Jockeys are independent contractors and don’t receive a salary, similar to professional golfers and tennis players.  In this respect, they are one-person businesses.  A jockey must pay his or her agent, who is responsible for obtaining mounts, as well as pay a valet…and also has outlays for expensive health insurance, taxes, and incidentals.

A jockey gets a modest fee for riding a horse (between $30 and $100 in North America) and receives additional cash if the horse finishes in the money.  For instance, when jockey Sonny Leon recently won the 2022 Kentucky Derby aboard Rich Strike, he earned 10% of the winning owner’s share of the total purse.  The Kentucky Derby purse was $3 million and the winning owner grossed 62% of this amount, or $1.186 million.  Leon received 10%, or $186,000, for his ride.  After paying his agent 25% and his valet 5%, he netted about $130,000 pretax.  The jockeys on the second and third-placed horses received, respectively, 5% of $600,000 (20% of the $3 million purse) and 5% of $300,000 (10% of the $3 million purse).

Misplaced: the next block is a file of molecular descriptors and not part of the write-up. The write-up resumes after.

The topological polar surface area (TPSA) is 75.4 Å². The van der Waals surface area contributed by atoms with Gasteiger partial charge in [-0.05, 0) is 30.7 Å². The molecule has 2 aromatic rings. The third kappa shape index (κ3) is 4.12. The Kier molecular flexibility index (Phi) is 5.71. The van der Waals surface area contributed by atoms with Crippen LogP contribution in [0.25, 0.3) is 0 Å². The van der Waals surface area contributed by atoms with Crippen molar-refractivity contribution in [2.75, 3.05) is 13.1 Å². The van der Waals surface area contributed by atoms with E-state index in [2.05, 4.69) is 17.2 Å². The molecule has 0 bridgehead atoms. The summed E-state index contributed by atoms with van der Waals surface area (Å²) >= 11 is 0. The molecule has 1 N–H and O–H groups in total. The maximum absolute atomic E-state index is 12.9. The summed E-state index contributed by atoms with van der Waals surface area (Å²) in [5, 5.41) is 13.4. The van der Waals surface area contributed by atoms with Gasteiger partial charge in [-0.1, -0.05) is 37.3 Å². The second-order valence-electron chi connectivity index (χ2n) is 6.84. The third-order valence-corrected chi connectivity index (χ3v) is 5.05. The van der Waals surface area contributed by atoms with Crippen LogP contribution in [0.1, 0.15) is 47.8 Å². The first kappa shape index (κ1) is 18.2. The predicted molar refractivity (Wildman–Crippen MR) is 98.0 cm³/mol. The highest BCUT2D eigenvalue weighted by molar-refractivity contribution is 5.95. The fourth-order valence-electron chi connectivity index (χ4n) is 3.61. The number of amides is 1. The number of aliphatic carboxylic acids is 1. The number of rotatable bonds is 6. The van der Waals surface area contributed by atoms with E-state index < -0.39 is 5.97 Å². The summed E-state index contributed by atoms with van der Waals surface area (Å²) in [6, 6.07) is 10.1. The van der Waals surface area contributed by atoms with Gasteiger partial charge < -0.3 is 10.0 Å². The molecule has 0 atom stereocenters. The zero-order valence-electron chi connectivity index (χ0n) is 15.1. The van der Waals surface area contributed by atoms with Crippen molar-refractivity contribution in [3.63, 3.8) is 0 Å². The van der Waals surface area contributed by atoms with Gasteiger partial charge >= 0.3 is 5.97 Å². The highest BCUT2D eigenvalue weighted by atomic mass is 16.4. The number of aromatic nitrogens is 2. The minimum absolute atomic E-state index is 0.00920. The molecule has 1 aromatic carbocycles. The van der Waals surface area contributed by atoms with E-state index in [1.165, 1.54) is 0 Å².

This was the biggest payday ever for Leon, as he had never before won a graded stake, which are the most lucrative races.  Leon’s career has been spent mostly at racetracks that don’t offer many graded stakes, if any at all, where jockeys ply their hazardous trade out of the spotlight.

Premier jockeys like Mike Smith and Irad Ortiz are in high demand for graded stakes and have the opportunity to earn large sums.  But the vast majority of jockeys don’t get mounts in top-flight races.  According to Career Trend, average annual earnings for jockeys in the United States are between $30,000 and $40,000, which is a range skewed to the high side by the million-dollar-plus earnings of the best jockeys.   

More realistically, Career Trend estimates that half of the jockeys in North America earn less than $12,000 annually.  Betting USA puts the figure at less than $20,000 per year.  Either way, most jockeys are in a dangerous occupation and earn very little for the risks they incur. 

Copyright © 2022 Horse Racing Business